Emilia Clarke as Daenerys Targaryen and Kit Harington as Jon Snow in HBO’s “Game of Thrones.” Can that show be considered pornographic? The Supreme Court of Washington says it normally would not be, and yet it could fall under a lower court’s “vague” definition because it includes “depictions of simulated sex.” (Helen Sloan / HBO)

Emilia Clarke as Daenerys Targaryen and Kit Harington as Jon Snow in HBO’s “Game of Thrones.” Can that show be considered pornographic? The Supreme Court of Washington says it normally would not be, and yet it could fall under a lower court’s “vague” definition because it includes “depictions of simulated sex.” (Helen Sloan / HBO)

A sex offender challenges the state to define pornography

And the state Supreme Court agrees that a condition for his probation is “unconstitutionally vague.”

OLYMPIA — A Snohomish County man argued that a condition of his impending probation is so vague he could be punished for watching “Game of Thrones” — and the state Supreme Court agreed.

In a unanimous decision earlier this month, the court ruled that the condition of community custody for Jameel Padilla, of Everett, is “unconstitutionally vague” because it does not clearly define what constitutes pornographic material, which he’s prohibited from viewing. The court said that leaves him “vulnerable to arbitrary enforcement.”

The court noted the condition for release prohibits Padilla from viewing “depictions of simulated sex.” That “would unnecessarily encompass movies and television shows not created for the sole purpose of sexual gratification. Films such as ‘Titanic’ and television shows such as ‘Game of Thrones’ depict acts of simulated intercourse but would not ordinarily be considered ‘pornographic material,’ ” wrote Justice Stephen Gonzalez for the majority.

And, Gonzalez continued, the condition’s ban on viewing “depictions of intimate body parts impermissibly extends to a variety of works of arts, books, advertisements, movies, and television shows.”

The justices reversed the state Court of Appeals, which upheld the condition, and directed the trial court to consider whether a definition of pornographic material can be crafted that is clear and narrowly tailored based on Padilla’s crime.

Padilla, 41, was arrested in 2012 on suspicion of sending sexually explicit messages to a 9-year-old girl in California. During the investigation, authorities found sexually explicit photos and videos of young children on his computer.

He was convicted of two counts of viewing child pornography and is serving a seven-year sentence at Stafford Creek Corrections Center, according to the Department of Corrections. His expected release date is in 2020.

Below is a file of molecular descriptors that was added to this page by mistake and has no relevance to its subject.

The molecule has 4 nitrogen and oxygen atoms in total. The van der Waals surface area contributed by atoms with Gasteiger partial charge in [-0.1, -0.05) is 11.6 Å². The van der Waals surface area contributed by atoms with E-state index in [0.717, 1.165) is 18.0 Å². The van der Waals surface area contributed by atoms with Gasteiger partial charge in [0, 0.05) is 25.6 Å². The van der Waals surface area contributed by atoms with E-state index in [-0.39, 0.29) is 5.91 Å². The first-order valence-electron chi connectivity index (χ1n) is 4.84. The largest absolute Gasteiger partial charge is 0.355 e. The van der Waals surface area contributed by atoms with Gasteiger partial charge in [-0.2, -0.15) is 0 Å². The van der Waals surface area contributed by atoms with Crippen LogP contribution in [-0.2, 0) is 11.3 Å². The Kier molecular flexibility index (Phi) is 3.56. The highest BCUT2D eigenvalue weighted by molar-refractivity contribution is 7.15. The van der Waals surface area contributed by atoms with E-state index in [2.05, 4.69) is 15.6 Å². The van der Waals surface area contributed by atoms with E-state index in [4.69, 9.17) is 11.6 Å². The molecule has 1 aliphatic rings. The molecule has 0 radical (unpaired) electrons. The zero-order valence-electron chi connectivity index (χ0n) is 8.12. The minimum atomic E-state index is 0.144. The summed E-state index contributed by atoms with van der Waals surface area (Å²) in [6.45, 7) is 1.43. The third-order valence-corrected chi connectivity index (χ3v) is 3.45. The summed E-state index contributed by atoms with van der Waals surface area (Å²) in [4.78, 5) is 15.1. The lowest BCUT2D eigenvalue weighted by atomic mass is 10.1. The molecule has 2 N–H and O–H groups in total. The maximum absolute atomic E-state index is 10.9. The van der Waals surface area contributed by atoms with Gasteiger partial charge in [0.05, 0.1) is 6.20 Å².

Padilla was separately convicted of communicating with a minor for immoral purposes. He received a 75-day sentence and 12 months of community custody for which multiple conditions were imposed. One of those is at the center of this case.

It bars him from possessing and accessing “pornographic materials,” which are defined as “images of sexual intercourse, simulated or real, masturbation, or the display of intimate body parts.” It would be up to a community corrections officer to decide if Padilla violated the condition.

Mary Swift, Padilla’s attorney, argued in legal briefs and to the high court that the vagueness of the condition could result in his punishment for ordinary and constitutionally protected activities.

“Can Padilla own the movie ‘Titanic’? Can he see ‘Schindler’s List’ in a theater? Can he watch a movie or television show at home that includes simulated intercourse or any nudity at all?” Swift wrote.

“Can he own a medical textbook of human anatomy? Can he visit the Seattle Art Museum? Can he go to the public library to view a book containing Georgia O’Keeffe paintings, which arguably depict female genitalia? Can he display a print of Michelangelo’s ‘The Creation of Adam’ in his home? Can he read a magazine containing a Victoria’s Secret advertisement? One can only guess the answers to these questions, and therein lies the problem.” she wrote.

In an interview Monday, Swift said she knew the condition was too broadly penned.

This isn’t a new debate, she noted. Pornography has long been considered vague and difficult to define, she said.

In the early 1960s, a manager of an Ohio movie theater was convicted of violating obscenity laws by showing a French film considered by authorities to be pornographic. The U.S. Supreme Court overturned the conviction in 1964, determining the film was not obscene.

In that case, Justice Potter Stewart wrote that he could not define hard-core pornography, “but I know it when I see it.”

Jerry Cornfield: 360-352-8623; jcornfield @herald net.com. Twitter: @dospueblos.

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